Sonic Mania Review
Everything old is new again with SEGA’s Sonic Mania, the latest entry in the company’s flagship platforming series. A love letter to fans of all ages, does it put the blue blur back on top?
Sonic Mania Review
Rather than focus on boost meters, werehog gimmicks, or a flurry of furry sidekicks, Sonic Mania takes liberal cues from the Genesis and Sega CD Sonic titles. Speed still plays a major role in getting through each zone, but each of the wildly different levels is carefully crafted with a multi-tier design that encourages exploration and replayability. Secrets are abound in each zone, from hidden special stages to extra lives and shield power ups. Each act can take upwards of five minutes to complete, meaning that no two runs will be the same.
Things get even more diverse when it comes to character variety. Players can choose from Sonic, Tails, or Knuckles, who each come with their own unique skill set. Sonic relies on speed, and packs a new drop dash feature that makes traversing levels that much faster. Tails has the power of flight, which allows him to access hard to reach areas. Knuckles is perhaps the most unique of them all, with the ability to glide and break through certain walls. The game has shortcuts and even entire levels designed for each character, giving the game some legs. There are some cheap hits in the form of poorly placed spikes and badniks, but these hazards are few and far between.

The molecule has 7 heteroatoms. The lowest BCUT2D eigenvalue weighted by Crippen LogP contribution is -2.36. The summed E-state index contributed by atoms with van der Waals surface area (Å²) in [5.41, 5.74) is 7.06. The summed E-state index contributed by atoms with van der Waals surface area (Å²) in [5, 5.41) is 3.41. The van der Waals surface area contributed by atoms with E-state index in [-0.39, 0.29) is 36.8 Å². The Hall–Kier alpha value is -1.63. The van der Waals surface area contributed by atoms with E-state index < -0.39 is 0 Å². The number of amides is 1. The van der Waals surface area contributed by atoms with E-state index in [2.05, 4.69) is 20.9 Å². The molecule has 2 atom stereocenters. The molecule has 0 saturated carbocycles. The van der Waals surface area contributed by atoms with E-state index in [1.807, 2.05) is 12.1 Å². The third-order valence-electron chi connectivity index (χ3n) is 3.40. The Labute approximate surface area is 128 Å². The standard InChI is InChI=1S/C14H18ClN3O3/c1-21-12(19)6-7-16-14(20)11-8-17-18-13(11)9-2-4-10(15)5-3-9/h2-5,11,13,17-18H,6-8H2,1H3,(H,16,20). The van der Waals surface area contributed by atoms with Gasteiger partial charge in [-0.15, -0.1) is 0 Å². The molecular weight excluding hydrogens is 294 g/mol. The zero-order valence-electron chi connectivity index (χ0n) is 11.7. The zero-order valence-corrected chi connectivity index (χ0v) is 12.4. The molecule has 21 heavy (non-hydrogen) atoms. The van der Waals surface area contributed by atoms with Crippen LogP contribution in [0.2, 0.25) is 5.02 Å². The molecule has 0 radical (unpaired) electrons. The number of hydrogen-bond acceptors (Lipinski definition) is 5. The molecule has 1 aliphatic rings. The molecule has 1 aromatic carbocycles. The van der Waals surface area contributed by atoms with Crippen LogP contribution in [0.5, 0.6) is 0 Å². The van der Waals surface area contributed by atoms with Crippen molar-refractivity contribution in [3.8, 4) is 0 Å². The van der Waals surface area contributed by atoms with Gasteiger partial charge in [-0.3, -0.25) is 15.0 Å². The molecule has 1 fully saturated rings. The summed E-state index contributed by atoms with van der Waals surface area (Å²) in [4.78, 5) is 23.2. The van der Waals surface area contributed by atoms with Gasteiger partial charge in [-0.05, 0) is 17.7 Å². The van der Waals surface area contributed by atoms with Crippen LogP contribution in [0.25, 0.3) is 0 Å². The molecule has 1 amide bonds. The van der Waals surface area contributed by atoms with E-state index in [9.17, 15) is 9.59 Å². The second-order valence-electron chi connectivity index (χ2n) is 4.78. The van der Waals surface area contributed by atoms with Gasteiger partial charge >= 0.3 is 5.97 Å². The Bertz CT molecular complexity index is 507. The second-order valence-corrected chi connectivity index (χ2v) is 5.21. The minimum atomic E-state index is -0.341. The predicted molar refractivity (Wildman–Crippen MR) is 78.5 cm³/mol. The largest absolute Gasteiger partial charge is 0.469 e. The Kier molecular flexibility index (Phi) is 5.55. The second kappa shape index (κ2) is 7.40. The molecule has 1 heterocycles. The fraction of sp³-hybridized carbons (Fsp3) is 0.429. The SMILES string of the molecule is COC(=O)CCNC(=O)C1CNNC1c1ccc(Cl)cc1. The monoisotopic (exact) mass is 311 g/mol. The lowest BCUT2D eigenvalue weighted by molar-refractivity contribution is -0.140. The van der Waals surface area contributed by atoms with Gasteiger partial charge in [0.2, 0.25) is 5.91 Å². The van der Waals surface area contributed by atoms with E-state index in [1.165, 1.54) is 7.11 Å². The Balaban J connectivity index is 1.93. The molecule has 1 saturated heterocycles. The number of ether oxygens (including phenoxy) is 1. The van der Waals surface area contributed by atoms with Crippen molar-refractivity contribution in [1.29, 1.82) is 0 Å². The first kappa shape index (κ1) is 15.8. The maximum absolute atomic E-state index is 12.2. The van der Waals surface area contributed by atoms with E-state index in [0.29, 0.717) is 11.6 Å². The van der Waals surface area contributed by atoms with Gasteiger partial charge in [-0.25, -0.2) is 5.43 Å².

The zone selection pulls from the previous catalog from titles, with a few new areas thrown in for good measure. The iconic Green Hill Zone and Chemical Plant make a return, but more obscure stages like Lava Reef and Metallic Madness are also included. These aren’t straight ports, however – level layouts have been tweaked and new elements are in play. Said elements feature a healthy dose of fanservice, but also change things for the better. The boss fights are also unique in their execution – almost to a fault. Defeating Eggman or one of the Hard-Boiled Heavies requires some experimentation, but each bout leaves a lasting impression once all is said and done.
The new levels fit right at home with the Sonic series. Locales range from printing presses to movie studios to even desert saloons, and they all combine multiple styles together to create something new. It’s just a shame that these four new zones only make up a fraction of the game.
Those looking to master Sonic Mania will be at it for a while. A true ending and extra stage are available for those dedicated enough to collect every chaos emerald. There are also unlockable extras that are available for those who clear dozens of “Blue Sphere” bonus stages. A time attack mode is available, along with a two-player competition mode.
Sonic Mania has everything you could ever want from a Sonic game. The levels are carefully crafted, the bosses are unique, and the fanservice is off the charts. Those looking for the second coming of SEGA’s mascot have found it here.